Good: terrific engine, quality, chassis, space, practicality, economy.
Not so good: numb steering, some refinement issues, polarising styling.
There came a point, during my time with the new Civic 1.6 diesel, where I pulled up to a stop, at the end of yet another journey picking up/dropping off my kids (delete as appropriate) and I realised I simply did not want the journey to end. That is really not supposed to happen in a 1.6-litre Japanese hatchback.
Then again, the Honda Civic is no ordinary Japanese hatchback. There's the styling, for a start. It's not merely a case that some will love it and some will hate it, but that some will love it from some angles or at certain times of day, and will hate it at others. It's self-consciously oddball, but at least that makes it stand out against a crowd of fellow hatchbacks that all follow too religiously the me-too route when it comes to styling. Just because you're taking on the Golf, doesn't mean you have to look like the Golf, after all...
The cabin will have a similar polarising effect, as the profusion of displays, dials and scattered buttons will quite likely drive you to distraction. The controls for configuring the trip computer are quite honestly maddening and it took me half a day to figure out how to connect my mobile phone to the Bluetooth system. There's also simply no need to have two massive dials - one for the fuel gauge, one for the engine temp, and have so much unused dashboard real-estate elsewhere.
And yet, just as you feel your anger rising, you realise just how well put together everything is in there. Just how good even the lowliest plastics in the cabin feel, how smooth and silky the leather on the steering wheel is to the touch and how cocooned and safe you feel with the way the fascia sweeps around into the door panel. It's then that you remember just how justifiably famed Honda is for its build quality and reliability. It's a pleasantly reassuring sensation. Add to that sensation the comfort of the front seats and the sheer amount of space on offer, and suddenly you start to forgive the messy dial layout and incomprehensible trip computer.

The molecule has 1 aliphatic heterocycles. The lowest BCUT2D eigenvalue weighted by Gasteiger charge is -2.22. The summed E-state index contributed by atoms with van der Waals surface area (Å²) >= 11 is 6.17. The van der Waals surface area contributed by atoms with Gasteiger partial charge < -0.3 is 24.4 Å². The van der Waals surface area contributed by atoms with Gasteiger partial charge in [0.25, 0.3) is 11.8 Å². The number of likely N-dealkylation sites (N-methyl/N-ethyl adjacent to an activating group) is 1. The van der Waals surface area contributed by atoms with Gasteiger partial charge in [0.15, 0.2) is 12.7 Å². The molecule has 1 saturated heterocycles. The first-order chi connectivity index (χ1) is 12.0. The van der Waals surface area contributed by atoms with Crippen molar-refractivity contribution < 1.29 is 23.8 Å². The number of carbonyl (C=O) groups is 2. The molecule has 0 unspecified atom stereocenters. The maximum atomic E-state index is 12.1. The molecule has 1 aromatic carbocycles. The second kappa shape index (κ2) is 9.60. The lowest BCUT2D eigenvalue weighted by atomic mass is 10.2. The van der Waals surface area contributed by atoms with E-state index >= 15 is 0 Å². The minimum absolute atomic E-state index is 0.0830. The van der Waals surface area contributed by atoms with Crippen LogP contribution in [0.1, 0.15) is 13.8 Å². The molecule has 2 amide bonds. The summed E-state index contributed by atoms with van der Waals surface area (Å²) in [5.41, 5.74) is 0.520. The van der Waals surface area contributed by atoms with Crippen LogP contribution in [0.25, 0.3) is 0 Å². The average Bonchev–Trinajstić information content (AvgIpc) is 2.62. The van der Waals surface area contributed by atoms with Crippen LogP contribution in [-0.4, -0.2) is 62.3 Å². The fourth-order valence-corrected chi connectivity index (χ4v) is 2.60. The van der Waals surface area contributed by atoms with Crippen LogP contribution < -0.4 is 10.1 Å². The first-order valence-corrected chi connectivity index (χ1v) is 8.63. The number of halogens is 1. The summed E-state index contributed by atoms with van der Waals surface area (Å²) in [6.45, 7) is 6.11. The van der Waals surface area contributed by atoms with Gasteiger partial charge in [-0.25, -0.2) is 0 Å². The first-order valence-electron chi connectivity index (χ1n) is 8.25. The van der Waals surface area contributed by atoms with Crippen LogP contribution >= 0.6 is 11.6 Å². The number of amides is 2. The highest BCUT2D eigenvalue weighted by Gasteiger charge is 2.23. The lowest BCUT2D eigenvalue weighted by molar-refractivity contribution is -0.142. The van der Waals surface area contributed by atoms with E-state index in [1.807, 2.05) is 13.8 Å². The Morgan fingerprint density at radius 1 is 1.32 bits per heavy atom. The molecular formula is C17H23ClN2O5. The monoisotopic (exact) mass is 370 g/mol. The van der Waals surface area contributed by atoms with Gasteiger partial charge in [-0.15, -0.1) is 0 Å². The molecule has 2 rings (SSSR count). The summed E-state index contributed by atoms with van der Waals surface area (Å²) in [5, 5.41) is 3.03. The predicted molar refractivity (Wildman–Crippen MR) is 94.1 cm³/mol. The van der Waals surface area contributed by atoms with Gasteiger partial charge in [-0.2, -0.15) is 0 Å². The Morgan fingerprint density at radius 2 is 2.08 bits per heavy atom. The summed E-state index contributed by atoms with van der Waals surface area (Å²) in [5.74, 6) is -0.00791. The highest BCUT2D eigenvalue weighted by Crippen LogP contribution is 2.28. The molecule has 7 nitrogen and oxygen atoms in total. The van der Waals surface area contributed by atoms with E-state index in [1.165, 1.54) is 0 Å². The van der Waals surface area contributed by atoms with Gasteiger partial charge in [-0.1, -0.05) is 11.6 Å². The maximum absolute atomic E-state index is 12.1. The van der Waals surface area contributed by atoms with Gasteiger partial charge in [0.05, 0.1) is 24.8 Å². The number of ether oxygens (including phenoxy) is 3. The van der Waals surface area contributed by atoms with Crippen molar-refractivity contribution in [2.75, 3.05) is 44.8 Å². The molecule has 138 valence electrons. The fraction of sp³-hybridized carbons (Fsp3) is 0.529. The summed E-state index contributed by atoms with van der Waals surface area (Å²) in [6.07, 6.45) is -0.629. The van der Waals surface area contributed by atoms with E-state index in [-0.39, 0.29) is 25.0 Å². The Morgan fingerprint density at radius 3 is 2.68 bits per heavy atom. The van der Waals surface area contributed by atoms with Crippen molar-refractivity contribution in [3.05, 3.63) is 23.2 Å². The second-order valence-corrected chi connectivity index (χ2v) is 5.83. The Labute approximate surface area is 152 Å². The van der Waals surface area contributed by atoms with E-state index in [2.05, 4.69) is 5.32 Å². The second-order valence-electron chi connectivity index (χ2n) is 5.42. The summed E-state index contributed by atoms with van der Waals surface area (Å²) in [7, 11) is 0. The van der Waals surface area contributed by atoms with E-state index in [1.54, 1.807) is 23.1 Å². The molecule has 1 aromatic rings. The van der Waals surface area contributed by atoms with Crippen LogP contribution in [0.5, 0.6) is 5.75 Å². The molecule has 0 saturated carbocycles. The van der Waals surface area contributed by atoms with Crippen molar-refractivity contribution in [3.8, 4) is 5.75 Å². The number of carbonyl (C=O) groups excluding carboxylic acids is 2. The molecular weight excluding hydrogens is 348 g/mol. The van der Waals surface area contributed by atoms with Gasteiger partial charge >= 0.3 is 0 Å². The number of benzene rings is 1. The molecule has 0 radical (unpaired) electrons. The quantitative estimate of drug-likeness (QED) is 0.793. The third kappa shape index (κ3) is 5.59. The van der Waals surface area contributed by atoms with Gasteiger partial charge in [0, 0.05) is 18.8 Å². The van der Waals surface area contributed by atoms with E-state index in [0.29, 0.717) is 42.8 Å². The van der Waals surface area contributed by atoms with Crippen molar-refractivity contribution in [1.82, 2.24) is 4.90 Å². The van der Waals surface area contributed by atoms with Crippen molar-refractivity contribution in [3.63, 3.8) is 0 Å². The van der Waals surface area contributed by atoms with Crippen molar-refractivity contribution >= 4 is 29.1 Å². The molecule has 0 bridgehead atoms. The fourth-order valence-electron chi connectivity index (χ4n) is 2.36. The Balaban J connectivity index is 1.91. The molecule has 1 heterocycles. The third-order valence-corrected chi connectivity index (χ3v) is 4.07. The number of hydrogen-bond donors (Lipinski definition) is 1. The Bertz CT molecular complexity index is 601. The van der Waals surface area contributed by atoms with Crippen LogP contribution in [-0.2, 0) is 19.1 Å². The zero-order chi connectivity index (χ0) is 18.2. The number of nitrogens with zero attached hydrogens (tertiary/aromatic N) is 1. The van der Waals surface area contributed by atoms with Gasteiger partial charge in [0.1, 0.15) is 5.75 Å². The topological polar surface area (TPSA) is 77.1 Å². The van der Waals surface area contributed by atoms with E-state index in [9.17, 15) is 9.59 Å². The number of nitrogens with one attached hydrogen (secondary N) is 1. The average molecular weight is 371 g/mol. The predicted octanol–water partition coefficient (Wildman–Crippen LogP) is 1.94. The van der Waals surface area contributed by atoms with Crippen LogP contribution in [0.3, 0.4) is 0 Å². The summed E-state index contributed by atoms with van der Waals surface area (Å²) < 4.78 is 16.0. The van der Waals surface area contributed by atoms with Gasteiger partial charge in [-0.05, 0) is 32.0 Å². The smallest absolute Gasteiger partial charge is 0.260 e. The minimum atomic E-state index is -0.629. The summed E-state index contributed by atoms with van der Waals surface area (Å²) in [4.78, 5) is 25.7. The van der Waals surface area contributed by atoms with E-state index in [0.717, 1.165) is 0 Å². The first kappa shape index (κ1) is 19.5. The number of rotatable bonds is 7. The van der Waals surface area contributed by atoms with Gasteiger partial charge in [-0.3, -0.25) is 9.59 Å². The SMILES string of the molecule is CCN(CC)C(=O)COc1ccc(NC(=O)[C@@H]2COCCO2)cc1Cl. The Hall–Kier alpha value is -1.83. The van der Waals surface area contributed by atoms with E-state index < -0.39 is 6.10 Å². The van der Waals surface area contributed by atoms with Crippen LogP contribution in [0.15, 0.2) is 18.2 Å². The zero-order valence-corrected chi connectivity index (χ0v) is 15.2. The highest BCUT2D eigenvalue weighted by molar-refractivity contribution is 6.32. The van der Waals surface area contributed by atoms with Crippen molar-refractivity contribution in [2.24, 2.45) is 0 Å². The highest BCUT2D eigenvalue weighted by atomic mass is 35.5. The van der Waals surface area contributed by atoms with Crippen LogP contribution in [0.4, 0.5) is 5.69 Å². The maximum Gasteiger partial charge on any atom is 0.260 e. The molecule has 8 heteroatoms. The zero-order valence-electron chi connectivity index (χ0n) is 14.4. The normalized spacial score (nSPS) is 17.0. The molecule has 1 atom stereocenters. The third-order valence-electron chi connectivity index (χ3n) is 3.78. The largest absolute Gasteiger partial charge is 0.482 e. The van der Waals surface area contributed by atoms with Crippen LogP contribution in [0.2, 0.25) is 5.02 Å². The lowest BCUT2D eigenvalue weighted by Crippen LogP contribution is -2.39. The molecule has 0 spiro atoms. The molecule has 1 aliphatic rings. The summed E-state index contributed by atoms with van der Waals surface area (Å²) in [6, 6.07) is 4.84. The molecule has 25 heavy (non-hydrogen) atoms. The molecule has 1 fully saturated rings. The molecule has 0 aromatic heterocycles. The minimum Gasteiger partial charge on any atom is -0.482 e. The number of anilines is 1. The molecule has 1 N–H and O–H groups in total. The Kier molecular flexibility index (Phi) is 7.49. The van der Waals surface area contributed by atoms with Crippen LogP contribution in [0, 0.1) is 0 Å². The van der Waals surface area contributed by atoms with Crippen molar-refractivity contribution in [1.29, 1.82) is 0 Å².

Then there's the fact that the Civic is so spacious and useful. Quite apart from the fact that it offers better legroom in the back seats than pretty much anything else in the class bar the new Skoda Octavia, there's also the clever 'Magic Seats' in the back. Flip them down flat for a trip to IKEA. Flip them up vertically for a trip to the tall potted plant shop. Or just to make you feel like you're visiting the cinema, whichever. There's also a massive boot out the back, although it's worth pointing out that some of the 477 litre on offer is due to Honda having quietly left even a space-save spare wheel in the back of the factory. Just try to avoid potholes...